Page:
To her recollection, the Siren has never posted about an Oscar race, as opposed to the ceremony, but there's a first time for everything. This year, there are two movies up for Best Picture that are deeply concerned with film history: Hugo and The Artist. The Siren worshipped Hugo, as you know. The Artist was not as accomplished but she still found it a lovely movie, albeit one with parts that didn't work.
During the run-up to Oscar season (a long series of ceremonies fused in the Siren's mind as the "You Can't Make Me Care" awards), there's been a lot of venom directed at both these pictures online. (Greg Ferrara recently discussed that phenomenon under topic 5 of this post.) Why this is happening, the Siren couldn't tell you. There's a lack of proportion when some critics dislike a middlebrow, well-received movie, a type of anabolic rage that the Siren works mightily to avoid. She doesn't hold back because she aspires to become The Blessed Siren. She tempers her words because she wants to have some white-hot invective left if she should ever have to review something like, I don't know, Human Centipede 2.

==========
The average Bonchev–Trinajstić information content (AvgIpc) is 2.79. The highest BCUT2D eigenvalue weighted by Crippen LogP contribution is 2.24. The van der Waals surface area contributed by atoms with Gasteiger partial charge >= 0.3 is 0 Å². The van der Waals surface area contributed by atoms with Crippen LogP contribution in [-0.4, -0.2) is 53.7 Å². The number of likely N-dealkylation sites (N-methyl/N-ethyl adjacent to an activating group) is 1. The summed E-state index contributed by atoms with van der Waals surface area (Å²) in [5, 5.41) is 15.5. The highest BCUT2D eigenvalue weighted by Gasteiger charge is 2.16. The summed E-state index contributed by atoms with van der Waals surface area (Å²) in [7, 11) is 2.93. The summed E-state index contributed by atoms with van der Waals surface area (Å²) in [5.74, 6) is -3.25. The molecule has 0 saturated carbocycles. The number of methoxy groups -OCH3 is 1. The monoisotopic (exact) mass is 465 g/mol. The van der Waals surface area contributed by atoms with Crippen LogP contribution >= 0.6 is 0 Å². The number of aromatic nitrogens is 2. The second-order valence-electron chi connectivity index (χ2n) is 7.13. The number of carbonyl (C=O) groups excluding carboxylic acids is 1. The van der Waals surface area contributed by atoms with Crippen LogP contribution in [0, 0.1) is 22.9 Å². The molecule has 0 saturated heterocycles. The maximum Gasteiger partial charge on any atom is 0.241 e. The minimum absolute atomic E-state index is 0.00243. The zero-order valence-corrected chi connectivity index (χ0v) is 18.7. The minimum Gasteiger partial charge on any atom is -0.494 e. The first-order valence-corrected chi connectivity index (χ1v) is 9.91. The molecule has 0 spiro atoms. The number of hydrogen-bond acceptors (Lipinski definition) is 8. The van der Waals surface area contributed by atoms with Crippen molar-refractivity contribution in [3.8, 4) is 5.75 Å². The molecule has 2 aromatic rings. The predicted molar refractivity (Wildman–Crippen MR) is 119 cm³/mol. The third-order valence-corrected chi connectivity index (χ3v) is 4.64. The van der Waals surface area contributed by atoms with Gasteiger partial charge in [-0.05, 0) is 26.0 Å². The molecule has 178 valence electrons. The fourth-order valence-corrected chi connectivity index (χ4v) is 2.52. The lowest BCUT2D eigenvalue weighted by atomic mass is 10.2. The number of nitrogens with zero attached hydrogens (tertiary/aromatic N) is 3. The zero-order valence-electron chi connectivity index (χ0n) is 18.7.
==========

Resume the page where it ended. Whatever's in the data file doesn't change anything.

The Siren has no quarrel with those who find Hugo or The Artist to be flawed to one degree or another--well, beyond marshaling cogent and irrefutable explanations of why with Hugo they're wrong. Marilyn Ferdinand was resolutely uncharmed by The Artist. Comrade Lou Lumenick responded to Hugo with, in essence, "meh." But there is one strain in the anti-Hugo, anti-Artist camps up with which the Siren will not put. That could be called the "ugh, a film about film history" strain.
It probably isn't Slate's fault that the Siren reached the outmost limit of enough when she saw these two discussions. It was bound to happen at some point, but that point came when in part two, Dan Kois weighed in with: